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Each team spends a lot of effort on their board - Keim's board seems warped when compared to mainstream BPA talent grades. I remember Smoky Brown drafted over Everson Griffin - I think it was Keims first GM draft. I did my own talent grades for years and was tarred and feathered every year. Dennis Green was the best drafter by far that we have experienced - Whiz did well with Green drafted talent than went to crap. BA was a good player developer the QB whisperer - So why don't we have one? His investment was in Stanton, Gabbert and Barkley? I don't know what Wilkes can or can't do on offense or player development, but do not think Cam Newton was/is developed to his fullest potential?

I hope we get Foles or Bradford and best available rookie QB at 15 in this deep draft- invest in the run game as stated, to optimize their QB and the team's talent. The reality is we should miss out on a franchise QB for awhile before settling on one, as there are not 32 in the world and we already lost at musical chairs, as NFL competition schemes expects. Foles and Bradford are really really good proven veteran gettable options - Bridgewater and Cousins may be even better! I would like to see Gabbert become comfortable with McCoy running the ball balanced and see if Gabbert can produce to his talent potential. completion between Bradford, Bridgewater and Gabbert as former 1st round picks available! Yea we are blessed this year - I think McCoy should have a lot of say in the QB.
Denny Green had some mixed results as well, and he had the luxury of picking high in drafts. He did a good job for the most part in judging character, but he knew Larry from way back also.
 

AZCrazy

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Please don't waste our third round pick on some small school never-will-be who's a team captain and beat the heck out of the local community colleges for a season.
 

Arz101

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Please don't waste our third round pick on some small school never-will-be who's a team captain and beat the heck out of the local community colleges for a season.

You will be taught a lesson when Cards draft a DE converted to a kicker, who is a team captain at American Samoan Islands Community College Football program, is drafted in round 3
 

AZCrazy

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Well, Keim will reach for him if he hears a rumor about a tweet that the Ravens really want him next.
 

Gandhi

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I keep seeing this pop up on boards as the mantra for many teams. The Cards claim its their philosophy. Let’s work with the Cards as our example. First comes defining BPA. Is it the best athlete? Since most positions require specific skills how do you decide which skills contribute to “best.” They do the 40 yd dash at the combine, but O-linemen never win and yet they often go in round 1. Have you watched all the receivers who can’t bench press? Is college productivity the standard? Also what role does attitiude and coachability play.

It’s not that the concept of BPA is ignored, but in the era of a cap team’s can’t ignore need. Was Humphries the BPA? Nkemdiche may have been the best athlete but his college productivity wouldn’t class him as the BPA. I think a modified BPA is a more accurate view. My experience is teams never ignore need. What they consider is among our needs, who is the top BPA? Some teams will ask how that player compares to the overall BPA, but more often than not they fill the need. Now after round 2, BPA becomes more important because it’s harder to find guys you’re certain can solve a need, so you have to be more flexible. Specialists like kickers & returners are still often drafted by need. Oddly the Cards are weird in this aspect. It’s hard to call Chad Williams the BPA. How about Brandon Williams the year before?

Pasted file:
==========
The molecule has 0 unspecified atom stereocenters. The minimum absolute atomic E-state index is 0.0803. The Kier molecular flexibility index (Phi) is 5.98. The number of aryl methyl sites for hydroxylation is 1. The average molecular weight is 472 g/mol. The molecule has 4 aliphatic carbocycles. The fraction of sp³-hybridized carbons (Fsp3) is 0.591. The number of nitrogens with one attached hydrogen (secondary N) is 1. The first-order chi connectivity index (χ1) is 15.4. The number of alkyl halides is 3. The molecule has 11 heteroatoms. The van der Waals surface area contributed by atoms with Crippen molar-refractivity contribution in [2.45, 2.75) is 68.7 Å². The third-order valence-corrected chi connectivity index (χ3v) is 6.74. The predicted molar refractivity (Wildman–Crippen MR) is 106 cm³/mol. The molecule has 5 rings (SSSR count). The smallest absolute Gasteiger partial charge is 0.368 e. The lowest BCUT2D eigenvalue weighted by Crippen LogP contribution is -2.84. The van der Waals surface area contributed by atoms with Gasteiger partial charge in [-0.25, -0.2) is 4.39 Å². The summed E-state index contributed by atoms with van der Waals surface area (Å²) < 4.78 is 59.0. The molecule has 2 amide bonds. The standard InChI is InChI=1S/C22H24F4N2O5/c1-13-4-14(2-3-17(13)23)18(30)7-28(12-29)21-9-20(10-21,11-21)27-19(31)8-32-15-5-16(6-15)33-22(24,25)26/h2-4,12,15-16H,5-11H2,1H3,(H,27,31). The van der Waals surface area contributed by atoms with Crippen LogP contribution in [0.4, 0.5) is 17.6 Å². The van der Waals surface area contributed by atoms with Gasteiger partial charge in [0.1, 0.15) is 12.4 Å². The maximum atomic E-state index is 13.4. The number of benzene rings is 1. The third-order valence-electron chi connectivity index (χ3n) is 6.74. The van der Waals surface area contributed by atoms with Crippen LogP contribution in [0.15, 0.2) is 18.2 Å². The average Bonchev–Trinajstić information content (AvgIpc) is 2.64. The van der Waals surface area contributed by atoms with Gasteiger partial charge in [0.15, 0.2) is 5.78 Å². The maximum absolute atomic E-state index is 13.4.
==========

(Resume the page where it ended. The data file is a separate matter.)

I know you can find some teams that emphasize BPA more. You might call Baker a BPA, but the Cards had lost both starting safeties and looking down the road he sure appeared to be a TM replacement. So you often have to look ahead a year on the likely roster to ID the need. I know people are criticizing mocks based on need, but try listing the players by BPA. McShay has a top 50 or so list. Rob Rang does one for CBS. Compare one of those to the actual drafts. My experience is that some need-based mocks turn out to be closer to the actual draft. I also guarantee you that if you put 10 scouts in a room and told them to do 50 BPA lists, they’d be radically different after the top 7. It’s a nice thing to say BPA, but it’s not reality. Sure there are BPA picks, but there are just as many need picks in the first couple of rounds.

Thanks for making this thread, Harry. The topic is kind of a pet peeve to me.

Like you wrote, it can mean a lot of different things when you talk about the best player available. That is also why I don’t really understand it when posters on this board or elsewhere writes something to the extent of a team not picking the best player on the board. How do we know? In fact, Brandon Williams or Chad Williams could easily have been the highest rated player on the Cardinals’ board, either because of their ability or because of something completely else. We don’t know the Cardinals’ board.